Restoring Goodness and Safety Through the Transformative Experience of Self Defense
As a self-defense teacher for the past thirty years, I have seen countless women find healing from the trauma of sexual assault through their participation in class. I’ve had the opportunity to teach private, public and non-profit groups, at colleges and universities throughout Oregon, at my own martial arts school, and at corporations & organizations throughout the city. Each set of workshops is unique and is informed by the participants, their circumstances, the context of the class and what’s happening in the local, national and international news. At the same time, there are some things I can always count on being the same:
- Many of the women are scared to be there
- About a quarter to a third of the women have survived sexual assault in their lifetime, usually at the hands of someone they knew and trusted
- There are a lot of complex, layered and pent-up feelings
- Magic happens and participants leave feeling empowered, hopeful and energized
I’ve often puzzled over this “magic” as I watch women transform their fear into power. My gut “gets it”, because it’s my experience too, but what does it mean? How does this work, and why does it happen? How can I describe this metamorphosis when the shift is such an internal one?
A few things came together for me recently in the form of an article, a book, a podcast and a play. As the strands of thoughts connected, and since writing helps me process my thoughts, I decided to weave them together, here, with you, in my blog.
The Continuum of Sexual Assault
In my self-defense classes, I talk about the continuum of sexual assault. The continuum is a range of behaviors perpetrated against women since the dawn of time. They are sadly, still alive and well today. This is one of the ways I describe the scope of violence against women:
Statistics, based on highly underreported accounts, tell us that one in four women will be raped in her lifetime, usually by someone she knows and trusts. This assault is found at the most violent end of the spectrum along with torture and murder and is the very definition of trauma at its deepest and most comprehensive core.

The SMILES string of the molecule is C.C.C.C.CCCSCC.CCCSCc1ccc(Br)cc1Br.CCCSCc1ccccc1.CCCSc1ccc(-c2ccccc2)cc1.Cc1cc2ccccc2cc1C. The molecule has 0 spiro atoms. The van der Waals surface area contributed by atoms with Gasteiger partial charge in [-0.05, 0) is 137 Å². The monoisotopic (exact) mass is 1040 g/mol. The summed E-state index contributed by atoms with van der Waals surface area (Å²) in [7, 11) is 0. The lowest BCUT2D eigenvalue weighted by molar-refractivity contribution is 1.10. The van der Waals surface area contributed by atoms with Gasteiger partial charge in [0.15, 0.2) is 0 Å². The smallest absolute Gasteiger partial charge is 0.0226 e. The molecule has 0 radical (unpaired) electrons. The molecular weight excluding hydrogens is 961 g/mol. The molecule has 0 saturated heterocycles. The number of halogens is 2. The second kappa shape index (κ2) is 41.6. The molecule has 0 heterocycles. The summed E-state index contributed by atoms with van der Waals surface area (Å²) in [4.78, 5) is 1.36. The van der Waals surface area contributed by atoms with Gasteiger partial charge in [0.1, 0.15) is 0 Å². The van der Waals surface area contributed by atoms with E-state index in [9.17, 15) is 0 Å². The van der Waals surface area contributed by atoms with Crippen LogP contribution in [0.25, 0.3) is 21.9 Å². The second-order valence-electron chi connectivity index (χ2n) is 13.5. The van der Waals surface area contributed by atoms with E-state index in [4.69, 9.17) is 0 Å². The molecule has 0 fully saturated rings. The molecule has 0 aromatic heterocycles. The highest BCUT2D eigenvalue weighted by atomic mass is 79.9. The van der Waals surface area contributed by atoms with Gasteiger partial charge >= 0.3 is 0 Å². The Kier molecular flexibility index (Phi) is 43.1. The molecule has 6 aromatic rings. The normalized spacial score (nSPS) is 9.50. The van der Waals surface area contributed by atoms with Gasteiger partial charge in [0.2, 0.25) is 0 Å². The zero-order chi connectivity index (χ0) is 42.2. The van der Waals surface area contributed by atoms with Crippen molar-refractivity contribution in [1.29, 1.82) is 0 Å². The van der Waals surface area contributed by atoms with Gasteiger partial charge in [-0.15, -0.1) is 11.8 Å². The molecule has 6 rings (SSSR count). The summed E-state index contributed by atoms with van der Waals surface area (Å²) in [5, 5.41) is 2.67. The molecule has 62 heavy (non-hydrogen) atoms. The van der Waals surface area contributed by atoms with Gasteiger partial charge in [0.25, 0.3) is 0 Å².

On the less brutal end of this continuum lies the behavior most women, if not all of us, deal with regularly: A steady stream of put-downs, a daily dose of inappropriate comments, uncomfortable ogling or unwanted touching, interruptions, manspreading, condescension, and downright disrespect. This is the stuff of being a woman in the world and, I would assert, always has been.
These behaviors, from the least cruel to the most vicious, take their toll on the body, mind, and spirit of every woman I have ever met, though, of course, to varying degrees. And when you add in the effects of transgenerational trauma, well, there’s a lot going on here! At some level, being a woman in and of itself involves experiencing some form or degree of trauma at worst, disrespect and disregard at best. I absolutely do not equate trauma with victimhood, by the way, just to be clear.
The Article, The Book, The Podcast and The Play
I read a book review in the New York Times last fall about trauma and immediately bought the book, “The Body Keeps the Score: Brain, Mind, and Body in the Healing of Trauma.” You know how things seem to go in threads? You become aware of something and suddenly you see it everywhere? This happened to me.
I was in California visiting my son in early winter when I stumbled upon a podcast of an interview with the author of the book, Bessel van der Kolk. Then, this spring, while visiting my daughter in New York, I serendipitously got the opportunity to meet two actors and find out about their work and research. They founded an organization to support veterans in their healing from the trauma of PTS using theater, particularly Shakespeare. Their organization is called De-Cruit.
The good fortune of sitting in an information session with Stephan Wolfert and Dawn Stern led to an invitation to see Wolfert’s one-man piece, “Cry Havoc” the next afternoon. I learned that the science of their research shows results that go way beyond typical talk therapy in the healing of trauma and I became inspired to dig deeper into my own experience as a self-defense teacher.